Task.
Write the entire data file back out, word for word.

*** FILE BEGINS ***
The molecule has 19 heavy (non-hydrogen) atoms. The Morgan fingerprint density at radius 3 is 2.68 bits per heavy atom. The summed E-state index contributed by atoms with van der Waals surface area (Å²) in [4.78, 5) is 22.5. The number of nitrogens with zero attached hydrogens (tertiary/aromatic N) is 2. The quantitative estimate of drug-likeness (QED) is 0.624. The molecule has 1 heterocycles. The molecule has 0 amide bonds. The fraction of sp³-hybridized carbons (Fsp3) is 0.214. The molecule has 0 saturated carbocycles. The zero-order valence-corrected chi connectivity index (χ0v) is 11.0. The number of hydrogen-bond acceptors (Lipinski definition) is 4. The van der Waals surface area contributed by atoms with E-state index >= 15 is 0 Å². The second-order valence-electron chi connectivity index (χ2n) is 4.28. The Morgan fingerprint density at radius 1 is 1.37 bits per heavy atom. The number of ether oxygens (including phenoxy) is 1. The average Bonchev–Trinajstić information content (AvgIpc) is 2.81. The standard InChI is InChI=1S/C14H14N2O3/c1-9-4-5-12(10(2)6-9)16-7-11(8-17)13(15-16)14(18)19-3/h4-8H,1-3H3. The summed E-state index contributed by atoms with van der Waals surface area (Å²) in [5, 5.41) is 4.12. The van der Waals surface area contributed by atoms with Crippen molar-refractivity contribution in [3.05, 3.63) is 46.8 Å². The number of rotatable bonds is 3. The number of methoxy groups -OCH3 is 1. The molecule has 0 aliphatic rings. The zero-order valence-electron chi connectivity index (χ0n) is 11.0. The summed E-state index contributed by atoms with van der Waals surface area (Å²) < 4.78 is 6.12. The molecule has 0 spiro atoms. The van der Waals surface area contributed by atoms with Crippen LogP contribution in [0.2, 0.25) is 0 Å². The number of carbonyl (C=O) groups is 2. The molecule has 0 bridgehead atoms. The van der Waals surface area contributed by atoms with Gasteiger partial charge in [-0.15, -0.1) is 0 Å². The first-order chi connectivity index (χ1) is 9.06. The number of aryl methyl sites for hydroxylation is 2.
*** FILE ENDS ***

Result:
The molecule has 19 heavy (non-hydrogen) atoms. The Morgan fingerprint density at radius 3 is 2.68 bits per heavy atom. The summed E-state index contributed by atoms with van der Waals surface area (Å²) in [4.78, 5) is 22.5. The number of nitrogens with zero attached hydrogens (tertiary/aromatic N) is 2. The quantitative estimate of drug-likeness (QED) is 0.624. The molecule has 1 heterocycles. The molecule has 0 amide bonds. The fraction of sp³-hybridized carbons (Fsp3) is 0.214. The molecule has 0 saturated carbocycles. The zero-order valence-corrected chi connectivity index (χ0v) is 11.0. The number of hydrogen-bond acceptors (Lipinski definition) is 4. The van der Waals surface area contributed by atoms with E-state index >= 15 is 0 Å². The second-order valence-electron chi connectivity index (χ2n) is 4.28. The Morgan fingerprint density at radius 1 is 1.37 bits per heavy atom. The number of ether oxygens (including phenoxy) is 1. The average Bonchev–Trinajstić information content (AvgIpc) is 2.81. The standard InChI is InChI=1S/C14H14N2O3/c1-9-4-5-12(10(2)6-9)16-7-11(8-17)13(15-16)14(18)19-3/h4-8H,1-3H3. The summed E-state index contributed by atoms with van der Waals surface area (Å²) in [5, 5.41) is 4.12. The van der Waals surface area contributed by atoms with Crippen molar-refractivity contribution in [3.05, 3.63) is 46.8 Å². The number of rotatable bonds is 3. The number of methoxy groups -OCH3 is 1. The molecule has 0 aliphatic rings. The zero-order valence-electron chi connectivity index (χ0n) is 11.0. The summed E-state index contributed by atoms with van der Waals surface area (Å²) < 4.78 is 6.12. The molecule has 0 spiro atoms. The van der Waals surface area contributed by atoms with Crippen LogP contribution in [0.2, 0.25) is 0 Å². The number of carbonyl (C=O) groups is 2. The molecule has 0 bridgehead atoms. The van der Waals surface area contributed by atoms with Gasteiger partial charge in [-0.15, -0.1) is 0 Å². The first-order chi connectivity index (χ1) is 9.06. The number of aryl methyl sites for hydroxylation is 2.